By Manfred Diehl, PhD
This first column as president of Div. 20 gives me the opportunity to reflect about the challenges and opportunities for our division and to muse about what I see as critical steps forward. However, before I get into those details, I would like to thank several individuals who were instrumental for a successful program at the 2016 APA Annual Convention in Denver.
First and foremost, I want to thank Walter Boot and Kathie Judge for putting together a successful program. Second, I want to thank Harvey Sterns and Sara Czaja for gently introducing me to my new role as president of Div. 20 over the past year. Third, I want to thank Pat Parmelee and Warner Schaie for representing Div. 20 on APA Council. And finally, I want to thank all of the members on the executive committee for the outstanding work they have been doing and for their commitment to do excellent work in the coming year. I am extremely grateful for your support, and I look forward to a productive year for Div. 20.
I believe it is fair to say that the topic of development across the adult life span and into old age has come a long way and is definitely not a niche topic anymore. Regular readers of the New York Times, for example, may have observed that the Science Times section, which is published on Tuesdays, almost every week covers an aging-related topic. These topics range from the predictive relevance (or lack thereof) of biomarkers for Alzheimer's disease to the effects of physical exercise on physical and mental health to the trials and tribulations of family caregivers of older adults. Just this simple observation suggests a greater public awareness that our society has become an “aging society” and that this is a global phenomenon.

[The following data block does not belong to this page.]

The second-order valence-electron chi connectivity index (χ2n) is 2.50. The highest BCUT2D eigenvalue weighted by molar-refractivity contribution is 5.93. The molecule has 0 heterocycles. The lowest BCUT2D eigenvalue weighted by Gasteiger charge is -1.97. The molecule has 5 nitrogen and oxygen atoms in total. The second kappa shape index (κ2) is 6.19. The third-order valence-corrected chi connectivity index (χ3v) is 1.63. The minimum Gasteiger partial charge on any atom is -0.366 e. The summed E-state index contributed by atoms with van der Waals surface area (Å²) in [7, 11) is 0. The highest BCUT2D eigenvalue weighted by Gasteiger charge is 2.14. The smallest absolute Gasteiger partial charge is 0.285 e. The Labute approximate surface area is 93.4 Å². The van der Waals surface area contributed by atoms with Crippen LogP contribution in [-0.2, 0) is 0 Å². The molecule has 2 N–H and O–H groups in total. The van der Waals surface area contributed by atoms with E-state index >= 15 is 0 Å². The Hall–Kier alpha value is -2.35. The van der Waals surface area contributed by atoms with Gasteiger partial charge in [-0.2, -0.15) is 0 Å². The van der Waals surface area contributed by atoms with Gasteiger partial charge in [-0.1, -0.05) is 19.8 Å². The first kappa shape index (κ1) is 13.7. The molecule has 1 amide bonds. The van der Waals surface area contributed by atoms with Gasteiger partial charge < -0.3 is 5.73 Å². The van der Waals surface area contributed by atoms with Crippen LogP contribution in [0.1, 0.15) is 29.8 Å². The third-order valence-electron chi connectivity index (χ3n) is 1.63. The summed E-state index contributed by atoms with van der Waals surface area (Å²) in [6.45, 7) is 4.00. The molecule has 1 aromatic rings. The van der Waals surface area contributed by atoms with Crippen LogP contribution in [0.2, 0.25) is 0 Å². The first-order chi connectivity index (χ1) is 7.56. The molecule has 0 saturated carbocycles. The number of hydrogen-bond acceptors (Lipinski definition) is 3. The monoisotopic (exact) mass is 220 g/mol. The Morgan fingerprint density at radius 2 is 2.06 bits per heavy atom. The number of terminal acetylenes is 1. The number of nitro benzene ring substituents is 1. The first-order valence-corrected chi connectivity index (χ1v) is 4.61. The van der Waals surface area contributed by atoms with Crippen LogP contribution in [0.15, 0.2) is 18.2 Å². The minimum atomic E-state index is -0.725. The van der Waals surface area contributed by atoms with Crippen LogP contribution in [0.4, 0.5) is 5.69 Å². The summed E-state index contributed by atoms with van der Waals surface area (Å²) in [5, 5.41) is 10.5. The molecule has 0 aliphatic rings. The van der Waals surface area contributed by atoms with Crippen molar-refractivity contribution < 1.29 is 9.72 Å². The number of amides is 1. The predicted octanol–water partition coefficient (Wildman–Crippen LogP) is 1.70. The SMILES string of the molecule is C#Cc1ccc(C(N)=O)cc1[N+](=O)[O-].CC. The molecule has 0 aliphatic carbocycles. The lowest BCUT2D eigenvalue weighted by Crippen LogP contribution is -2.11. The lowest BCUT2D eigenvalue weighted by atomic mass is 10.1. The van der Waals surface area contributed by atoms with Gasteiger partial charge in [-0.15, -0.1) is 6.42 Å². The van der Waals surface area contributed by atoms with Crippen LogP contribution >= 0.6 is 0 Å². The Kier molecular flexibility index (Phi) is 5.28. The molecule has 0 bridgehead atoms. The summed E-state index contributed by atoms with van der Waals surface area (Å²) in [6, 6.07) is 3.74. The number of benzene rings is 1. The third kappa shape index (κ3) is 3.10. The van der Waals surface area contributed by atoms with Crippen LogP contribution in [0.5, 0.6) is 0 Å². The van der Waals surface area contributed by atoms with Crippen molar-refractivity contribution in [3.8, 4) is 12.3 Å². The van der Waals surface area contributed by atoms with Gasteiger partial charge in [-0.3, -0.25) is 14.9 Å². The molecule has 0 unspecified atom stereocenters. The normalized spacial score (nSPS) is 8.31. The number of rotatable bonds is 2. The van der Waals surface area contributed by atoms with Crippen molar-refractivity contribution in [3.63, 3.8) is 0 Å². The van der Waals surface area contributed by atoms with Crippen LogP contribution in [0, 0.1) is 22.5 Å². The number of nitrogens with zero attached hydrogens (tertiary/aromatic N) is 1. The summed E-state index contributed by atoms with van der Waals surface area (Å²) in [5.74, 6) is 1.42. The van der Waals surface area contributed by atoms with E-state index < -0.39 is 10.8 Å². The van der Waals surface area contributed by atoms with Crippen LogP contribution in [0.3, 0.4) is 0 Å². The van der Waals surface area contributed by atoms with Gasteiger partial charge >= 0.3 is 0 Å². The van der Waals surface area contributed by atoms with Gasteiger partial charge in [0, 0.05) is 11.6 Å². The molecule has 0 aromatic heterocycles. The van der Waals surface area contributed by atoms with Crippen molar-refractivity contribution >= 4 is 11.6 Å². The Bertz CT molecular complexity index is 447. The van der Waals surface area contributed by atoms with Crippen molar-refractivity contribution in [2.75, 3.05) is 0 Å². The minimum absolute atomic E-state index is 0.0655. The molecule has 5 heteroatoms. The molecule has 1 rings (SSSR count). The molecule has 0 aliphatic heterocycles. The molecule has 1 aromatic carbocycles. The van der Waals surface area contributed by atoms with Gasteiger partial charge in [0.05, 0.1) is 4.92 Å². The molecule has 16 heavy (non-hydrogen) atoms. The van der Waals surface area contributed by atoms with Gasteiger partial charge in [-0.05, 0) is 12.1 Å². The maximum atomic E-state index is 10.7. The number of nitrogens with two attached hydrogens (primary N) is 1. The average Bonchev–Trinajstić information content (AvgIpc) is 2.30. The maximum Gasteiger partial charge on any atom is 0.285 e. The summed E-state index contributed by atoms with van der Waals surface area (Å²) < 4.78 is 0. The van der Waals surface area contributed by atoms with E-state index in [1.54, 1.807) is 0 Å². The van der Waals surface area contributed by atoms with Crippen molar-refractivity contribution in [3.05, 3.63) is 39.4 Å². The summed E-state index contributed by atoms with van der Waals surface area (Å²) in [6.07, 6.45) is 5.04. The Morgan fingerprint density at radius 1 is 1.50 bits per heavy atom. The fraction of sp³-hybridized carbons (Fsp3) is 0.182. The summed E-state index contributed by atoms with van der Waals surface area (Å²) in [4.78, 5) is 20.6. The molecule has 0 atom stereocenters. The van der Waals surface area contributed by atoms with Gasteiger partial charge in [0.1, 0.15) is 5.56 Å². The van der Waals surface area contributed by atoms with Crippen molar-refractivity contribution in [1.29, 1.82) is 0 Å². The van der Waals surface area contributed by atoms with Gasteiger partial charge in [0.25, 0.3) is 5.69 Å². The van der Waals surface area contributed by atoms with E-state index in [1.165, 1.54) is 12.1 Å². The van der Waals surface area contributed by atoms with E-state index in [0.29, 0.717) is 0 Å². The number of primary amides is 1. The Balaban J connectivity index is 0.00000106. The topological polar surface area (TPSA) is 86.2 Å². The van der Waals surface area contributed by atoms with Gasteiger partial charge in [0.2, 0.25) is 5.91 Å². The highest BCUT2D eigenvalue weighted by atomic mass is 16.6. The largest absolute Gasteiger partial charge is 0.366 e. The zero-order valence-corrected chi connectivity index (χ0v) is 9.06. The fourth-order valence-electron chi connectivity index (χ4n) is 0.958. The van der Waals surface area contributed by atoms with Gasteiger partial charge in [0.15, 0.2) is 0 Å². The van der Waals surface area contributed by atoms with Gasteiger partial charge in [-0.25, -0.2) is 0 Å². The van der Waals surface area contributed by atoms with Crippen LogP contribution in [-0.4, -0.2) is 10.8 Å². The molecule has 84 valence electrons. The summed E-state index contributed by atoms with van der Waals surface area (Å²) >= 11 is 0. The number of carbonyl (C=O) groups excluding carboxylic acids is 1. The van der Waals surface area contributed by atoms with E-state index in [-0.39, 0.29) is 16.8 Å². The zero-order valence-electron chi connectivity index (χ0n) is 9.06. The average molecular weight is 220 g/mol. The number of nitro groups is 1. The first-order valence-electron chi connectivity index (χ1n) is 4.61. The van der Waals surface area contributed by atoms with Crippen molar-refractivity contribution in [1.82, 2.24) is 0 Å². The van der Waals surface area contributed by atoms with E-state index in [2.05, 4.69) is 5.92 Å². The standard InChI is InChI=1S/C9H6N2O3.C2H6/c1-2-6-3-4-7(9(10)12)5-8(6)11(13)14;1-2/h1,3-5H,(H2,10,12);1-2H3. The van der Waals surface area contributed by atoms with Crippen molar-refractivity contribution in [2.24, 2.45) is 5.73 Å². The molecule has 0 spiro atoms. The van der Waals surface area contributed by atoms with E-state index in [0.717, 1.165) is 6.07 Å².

However, this awareness alone does not automatically translate into a more balanced and realistic view on adult development and aging. Regrettably, the public's views on aging still tend to be uninformed by the research that most of us do and tend to be mostly negative. This state of affairs recently has been described in a report titled "Gauging Aging: Mapping the Gaps between Expert and Public Understandings of Aging in America" (2015).
According to this report, most adults think of growing old(er) as “a process of deterioration, dependency, reduced potential, family dispersal and digital incompetence” (p. 6). Changes that happen with aging primarily are seen as being negative, not amenable to intervention and irreversible once they have occurred. In stark contrast to these views, researchers emphasize that aging is a lifelong and cumulative process, is distinct from disease and decline and comes with challenges and opportunities. Indeed, experts' views on aging make it clear that with the right contextual and social support, a majority of older adults can remain fairly healthy or manage chronic health conditions effectively to maintain high levels of functioning and independence.
Clearly, this discrepancy between the public's views and experts' views suggests that not all is well and that we need to do a better job in disseminating the findings from our research. Although I understand and respect that good scientists tend to be hesitant to publicize their findings beyond peer-reviewed journals and through popular outlets, because it always can be questioned how robust the currently available evidence is, I also think that we owe the public critical, yet understandable, reports about the state of our field and about our collective efforts to optimize healthy aging.